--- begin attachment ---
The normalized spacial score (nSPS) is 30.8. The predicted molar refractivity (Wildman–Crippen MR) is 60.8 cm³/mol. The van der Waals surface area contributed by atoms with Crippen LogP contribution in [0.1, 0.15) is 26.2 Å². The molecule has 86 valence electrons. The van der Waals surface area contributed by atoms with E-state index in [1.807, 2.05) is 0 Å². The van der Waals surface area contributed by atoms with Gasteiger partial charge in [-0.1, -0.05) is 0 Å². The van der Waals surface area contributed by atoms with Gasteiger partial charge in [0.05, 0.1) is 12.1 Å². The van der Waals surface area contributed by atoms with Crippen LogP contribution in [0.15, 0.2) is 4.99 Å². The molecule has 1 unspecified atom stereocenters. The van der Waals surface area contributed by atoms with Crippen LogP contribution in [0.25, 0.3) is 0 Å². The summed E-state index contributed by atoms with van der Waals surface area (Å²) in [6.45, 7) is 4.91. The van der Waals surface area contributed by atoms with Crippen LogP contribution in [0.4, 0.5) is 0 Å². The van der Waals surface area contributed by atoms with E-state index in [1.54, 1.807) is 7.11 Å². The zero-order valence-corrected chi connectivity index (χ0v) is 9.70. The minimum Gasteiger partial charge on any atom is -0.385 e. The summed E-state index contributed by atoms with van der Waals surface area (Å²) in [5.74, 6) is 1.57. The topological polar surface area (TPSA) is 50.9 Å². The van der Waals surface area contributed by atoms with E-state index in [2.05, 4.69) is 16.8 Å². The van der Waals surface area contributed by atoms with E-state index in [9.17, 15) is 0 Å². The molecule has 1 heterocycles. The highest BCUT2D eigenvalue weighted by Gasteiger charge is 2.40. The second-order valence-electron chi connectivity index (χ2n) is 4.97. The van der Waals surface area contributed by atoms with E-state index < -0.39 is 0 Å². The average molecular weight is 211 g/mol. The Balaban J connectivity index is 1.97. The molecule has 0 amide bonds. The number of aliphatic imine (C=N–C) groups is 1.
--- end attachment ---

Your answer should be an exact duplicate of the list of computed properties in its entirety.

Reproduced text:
The normalized spacial score (nSPS) is 30.8. The predicted molar refractivity (Wildman–Crippen MR) is 60.8 cm³/mol. The van der Waals surface area contributed by atoms with Crippen LogP contribution in [0.1, 0.15) is 26.2 Å². The molecule has 86 valence electrons. The van der Waals surface area contributed by atoms with E-state index in [1.807, 2.05) is 0 Å². The van der Waals surface area contributed by atoms with Gasteiger partial charge in [-0.1, -0.05) is 0 Å². The van der Waals surface area contributed by atoms with Gasteiger partial charge in [0.05, 0.1) is 12.1 Å². The van der Waals surface area contributed by atoms with Crippen LogP contribution in [0.15, 0.2) is 4.99 Å². The molecule has 1 unspecified atom stereocenters. The van der Waals surface area contributed by atoms with Crippen LogP contribution in [0.25, 0.3) is 0 Å². The summed E-state index contributed by atoms with van der Waals surface area (Å²) in [6.45, 7) is 4.91. The van der Waals surface area contributed by atoms with Crippen LogP contribution in [0.4, 0.5) is 0 Å². The van der Waals surface area contributed by atoms with E-state index in [1.54, 1.807) is 7.11 Å². The zero-order valence-corrected chi connectivity index (χ0v) is 9.70. The minimum Gasteiger partial charge on any atom is -0.385 e. The summed E-state index contributed by atoms with van der Waals surface area (Å²) in [5.74, 6) is 1.57. The topological polar surface area (TPSA) is 50.9 Å². The van der Waals surface area contributed by atoms with E-state index in [2.05, 4.69) is 16.8 Å². The van der Waals surface area contributed by atoms with E-state index in [9.17, 15) is 0 Å². The molecule has 1 heterocycles. The highest BCUT2D eigenvalue weighted by Gasteiger charge is 2.40. The second-order valence-electron chi connectivity index (χ2n) is 4.97. The van der Waals surface area contributed by atoms with E-state index < -0.39 is 0 Å². The average molecular weight is 211 g/mol. The Balaban J connectivity index is 1.97. The molecule has 0 amide bonds. The number of aliphatic imine (C=N–C) groups is 1.